Successful replication of poxviruses in many cell types depends on virus-encoded host range proteins functioning downstream of viral entry (14
). Since the host range proteins are dispensable for viral replication in some cell types, they presumably play no direct role in virion biogenesis but either provide an essential function that is lacking in a particular cell type or play an essential role in downmodulating certain cell type-specific antiviral responses. Studying the functions of the host range proteins thus provides an avenue for discovering critical innate antiviral responses as well as viral strategies of evading these responses. However, the host range proteins are among the least understood in the poxvirus proteome (14
). In the present study, we solved the crystal structure of VACV K1, representing the first structure for any poxvirus host range proteins. The K1 structure provides a structural perspective for our previous and current mutagenesis studies of K1 (17
). Collectively, the structure function studies of K1 offer insights into the molecular mechanisms of the host range proteins.
The structure of K1 shows that K1 consists entirely of ANK repeats (Fig. ), suggesting that K1 functions solely through ligand interaction, since ANK repeats are only known for a role in ligand interaction (13
). The structure also confirms that K1 has no F box, which is present in the majority of poxvirus ANK repeat proteins but was predicted not to be present in K1 (18
). ANK repeat proteins form the largest group of proteins encoded by the poxviruses (28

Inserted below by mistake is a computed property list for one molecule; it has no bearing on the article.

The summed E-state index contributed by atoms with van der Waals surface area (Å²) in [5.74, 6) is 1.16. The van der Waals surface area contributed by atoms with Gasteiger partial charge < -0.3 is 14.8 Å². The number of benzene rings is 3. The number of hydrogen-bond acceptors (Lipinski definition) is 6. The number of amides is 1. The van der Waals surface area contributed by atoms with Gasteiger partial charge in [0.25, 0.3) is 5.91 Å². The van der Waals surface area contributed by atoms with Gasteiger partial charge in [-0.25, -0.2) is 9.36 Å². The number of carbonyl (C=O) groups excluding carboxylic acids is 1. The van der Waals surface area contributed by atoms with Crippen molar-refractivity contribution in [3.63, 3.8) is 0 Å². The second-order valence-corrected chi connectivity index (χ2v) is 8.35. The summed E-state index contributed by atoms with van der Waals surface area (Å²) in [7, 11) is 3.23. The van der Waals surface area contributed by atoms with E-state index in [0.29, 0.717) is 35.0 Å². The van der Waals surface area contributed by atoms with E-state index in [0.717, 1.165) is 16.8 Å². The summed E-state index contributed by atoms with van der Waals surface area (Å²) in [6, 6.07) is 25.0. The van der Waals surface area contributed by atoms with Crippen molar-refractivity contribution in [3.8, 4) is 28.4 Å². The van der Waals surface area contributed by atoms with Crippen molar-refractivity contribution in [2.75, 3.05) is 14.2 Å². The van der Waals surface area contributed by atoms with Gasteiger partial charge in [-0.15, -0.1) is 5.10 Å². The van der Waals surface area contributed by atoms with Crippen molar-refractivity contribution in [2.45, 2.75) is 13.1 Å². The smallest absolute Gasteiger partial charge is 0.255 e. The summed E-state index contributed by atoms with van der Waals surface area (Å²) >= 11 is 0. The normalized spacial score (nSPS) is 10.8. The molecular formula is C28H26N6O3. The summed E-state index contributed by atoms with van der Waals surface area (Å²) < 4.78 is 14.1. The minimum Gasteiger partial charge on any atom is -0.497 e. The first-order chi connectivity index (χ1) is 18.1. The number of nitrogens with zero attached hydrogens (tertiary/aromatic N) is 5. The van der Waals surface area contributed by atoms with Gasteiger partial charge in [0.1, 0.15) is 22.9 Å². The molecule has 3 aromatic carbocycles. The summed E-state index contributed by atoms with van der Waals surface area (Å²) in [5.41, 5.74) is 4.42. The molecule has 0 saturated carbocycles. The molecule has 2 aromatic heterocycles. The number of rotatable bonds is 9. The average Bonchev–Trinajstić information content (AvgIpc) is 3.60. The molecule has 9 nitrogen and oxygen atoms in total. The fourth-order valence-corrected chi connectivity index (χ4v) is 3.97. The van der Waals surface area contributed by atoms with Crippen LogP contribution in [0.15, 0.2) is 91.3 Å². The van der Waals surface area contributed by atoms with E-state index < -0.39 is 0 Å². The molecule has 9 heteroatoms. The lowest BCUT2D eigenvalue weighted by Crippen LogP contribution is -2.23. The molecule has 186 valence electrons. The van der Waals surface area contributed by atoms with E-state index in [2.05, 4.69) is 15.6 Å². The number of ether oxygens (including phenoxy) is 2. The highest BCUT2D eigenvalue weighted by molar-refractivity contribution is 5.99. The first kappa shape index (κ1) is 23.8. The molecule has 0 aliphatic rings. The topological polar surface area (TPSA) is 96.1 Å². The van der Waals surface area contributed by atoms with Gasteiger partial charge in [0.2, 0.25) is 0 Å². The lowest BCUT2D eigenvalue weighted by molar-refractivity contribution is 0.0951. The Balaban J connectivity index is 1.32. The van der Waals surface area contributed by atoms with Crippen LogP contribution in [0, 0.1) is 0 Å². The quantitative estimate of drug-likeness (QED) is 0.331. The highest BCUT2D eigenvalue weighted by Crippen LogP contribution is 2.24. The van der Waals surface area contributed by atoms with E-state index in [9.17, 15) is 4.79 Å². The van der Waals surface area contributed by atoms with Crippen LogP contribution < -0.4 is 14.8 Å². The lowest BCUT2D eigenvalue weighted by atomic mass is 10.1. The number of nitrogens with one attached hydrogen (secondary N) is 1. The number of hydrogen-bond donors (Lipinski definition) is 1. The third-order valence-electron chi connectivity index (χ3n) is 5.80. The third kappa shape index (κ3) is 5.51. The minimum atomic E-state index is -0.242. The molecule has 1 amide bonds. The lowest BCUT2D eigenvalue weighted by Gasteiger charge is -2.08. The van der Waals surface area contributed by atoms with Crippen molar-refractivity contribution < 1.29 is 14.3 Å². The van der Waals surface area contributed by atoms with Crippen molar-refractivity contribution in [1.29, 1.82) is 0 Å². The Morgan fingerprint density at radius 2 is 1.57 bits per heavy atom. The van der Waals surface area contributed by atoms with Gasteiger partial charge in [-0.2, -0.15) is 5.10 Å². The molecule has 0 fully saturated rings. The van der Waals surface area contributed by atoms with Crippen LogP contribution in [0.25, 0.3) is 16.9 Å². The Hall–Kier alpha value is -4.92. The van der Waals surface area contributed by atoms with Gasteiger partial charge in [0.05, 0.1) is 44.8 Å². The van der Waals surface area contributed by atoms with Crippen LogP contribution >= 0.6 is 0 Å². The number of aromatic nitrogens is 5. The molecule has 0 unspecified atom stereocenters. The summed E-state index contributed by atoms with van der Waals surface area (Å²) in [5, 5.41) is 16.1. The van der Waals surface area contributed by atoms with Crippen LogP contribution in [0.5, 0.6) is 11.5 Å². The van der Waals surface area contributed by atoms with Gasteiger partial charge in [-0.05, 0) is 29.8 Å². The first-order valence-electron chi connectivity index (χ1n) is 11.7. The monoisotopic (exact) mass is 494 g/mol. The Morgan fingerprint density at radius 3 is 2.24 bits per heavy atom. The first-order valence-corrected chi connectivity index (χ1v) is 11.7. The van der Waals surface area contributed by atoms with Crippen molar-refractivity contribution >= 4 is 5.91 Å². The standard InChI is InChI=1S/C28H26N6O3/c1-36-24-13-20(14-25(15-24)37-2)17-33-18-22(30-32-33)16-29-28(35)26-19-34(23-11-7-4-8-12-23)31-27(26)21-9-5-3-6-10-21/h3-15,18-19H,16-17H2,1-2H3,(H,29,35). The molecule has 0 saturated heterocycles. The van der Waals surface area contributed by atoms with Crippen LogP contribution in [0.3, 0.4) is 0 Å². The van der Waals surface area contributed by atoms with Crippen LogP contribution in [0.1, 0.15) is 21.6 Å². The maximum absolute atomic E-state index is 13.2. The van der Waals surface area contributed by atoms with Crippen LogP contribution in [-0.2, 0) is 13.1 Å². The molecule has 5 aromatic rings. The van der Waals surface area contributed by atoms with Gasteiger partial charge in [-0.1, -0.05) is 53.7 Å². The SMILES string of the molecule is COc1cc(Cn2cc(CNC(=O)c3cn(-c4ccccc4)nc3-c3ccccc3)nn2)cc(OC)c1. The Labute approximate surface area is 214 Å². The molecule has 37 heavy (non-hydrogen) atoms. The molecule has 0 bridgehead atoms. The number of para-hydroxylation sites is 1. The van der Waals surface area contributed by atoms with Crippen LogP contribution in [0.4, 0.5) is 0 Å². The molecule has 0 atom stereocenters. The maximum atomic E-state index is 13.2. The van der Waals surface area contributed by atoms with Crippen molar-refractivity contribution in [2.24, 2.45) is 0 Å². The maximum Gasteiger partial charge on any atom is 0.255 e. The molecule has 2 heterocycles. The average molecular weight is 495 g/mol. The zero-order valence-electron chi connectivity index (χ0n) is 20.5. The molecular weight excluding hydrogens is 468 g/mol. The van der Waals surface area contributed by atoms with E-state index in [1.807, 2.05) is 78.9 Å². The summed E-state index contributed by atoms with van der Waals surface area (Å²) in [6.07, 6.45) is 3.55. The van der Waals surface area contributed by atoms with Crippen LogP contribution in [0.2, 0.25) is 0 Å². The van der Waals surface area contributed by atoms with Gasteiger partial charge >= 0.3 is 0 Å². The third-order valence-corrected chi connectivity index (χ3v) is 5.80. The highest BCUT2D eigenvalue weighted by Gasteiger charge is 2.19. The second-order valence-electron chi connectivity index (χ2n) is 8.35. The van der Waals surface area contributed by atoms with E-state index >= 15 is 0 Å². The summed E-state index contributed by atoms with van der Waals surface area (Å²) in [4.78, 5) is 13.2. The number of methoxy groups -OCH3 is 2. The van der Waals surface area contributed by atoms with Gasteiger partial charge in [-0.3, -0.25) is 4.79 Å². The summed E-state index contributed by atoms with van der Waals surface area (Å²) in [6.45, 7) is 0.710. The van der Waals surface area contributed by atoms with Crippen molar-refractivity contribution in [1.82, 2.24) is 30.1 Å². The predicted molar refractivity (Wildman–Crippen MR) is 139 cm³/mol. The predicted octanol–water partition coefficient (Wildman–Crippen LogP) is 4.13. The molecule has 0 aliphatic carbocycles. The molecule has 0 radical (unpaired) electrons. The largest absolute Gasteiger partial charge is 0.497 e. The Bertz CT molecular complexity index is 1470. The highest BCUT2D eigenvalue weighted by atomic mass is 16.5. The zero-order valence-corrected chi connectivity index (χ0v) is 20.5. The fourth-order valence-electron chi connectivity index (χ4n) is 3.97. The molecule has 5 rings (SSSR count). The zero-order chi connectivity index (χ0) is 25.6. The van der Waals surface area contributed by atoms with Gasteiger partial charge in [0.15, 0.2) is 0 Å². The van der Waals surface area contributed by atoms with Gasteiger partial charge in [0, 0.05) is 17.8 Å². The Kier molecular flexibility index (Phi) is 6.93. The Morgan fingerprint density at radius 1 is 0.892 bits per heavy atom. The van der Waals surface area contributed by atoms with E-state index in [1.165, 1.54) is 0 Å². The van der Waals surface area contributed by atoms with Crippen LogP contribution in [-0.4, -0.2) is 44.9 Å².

). Many poxvirus ANK repeat proteins are involved in regulating the host range or modulating host signaling pathways (3
). A unique feature for many poxvirus ANK repeat proteins is the presence of a C-terminal F-box, which binds to core elements of the ubiquitin ligase complex (28
). It was proposed that poxvirus ANK-F-box proteins modulate diverse cellular pathways by targeting different cellular proteins for ubiquitination (18
). The ANK repeats presumably bind to specific cellular targets, which are ubiquitinated by the ubiquitin ligase complex that are brought in by the F-box. This, however, is unlikely to be the mechanism of action for K1, since there is no F-box in K1 structure. Similarly, although a functional F-box is present in the host range proteins CP77 and 68k-ank, the F-box is not required for their host range function (3
The K1 structure provides a much-needed structural perspective on previous and current mutagenesis study of K1. Prior to the elucidation of the atomic-level structure of K1, we performed structure function studies of K1 (17
). To avoid introducing mutation that affects structure, we substituted the K1 ANK repeats with a well-defined artificial ANK repeat. The substitution presumably changed the surface residues of K1 ANK repeats without altering the overall structure, since different ANK repeats fold into almost identical structure with only the surface residues that are unique (13
). With this approach, we were able to identify Phe82 and Ser83 as residues that are important for K1's function (17
). However, it remained possible that the substitution of these two residues might impair K1's host range function through indirect effect on protein structure. Now with the determination of K1 structure, we are able to exclude this possibility, since these two residues are on the surface of the molecule (Fig. ), playing no structural role. Similarly, once we identified Cys47 and Asn51 as critical residues for K1's function in the present study, we could see from the structure that these residues are also solvent exposed and unlikely to play any structural role (Fig. ). On the other hand, when the substitution of Tyr35, Tyr36, and Ile38 were found to disrupt K1's function and reduced the K1 protein level, we could see from the structure that these residues are involved in inter-repeats interaction and conclude that the substitutions of these residues disrupt K1's function by destabilizing the protein (Fig. ).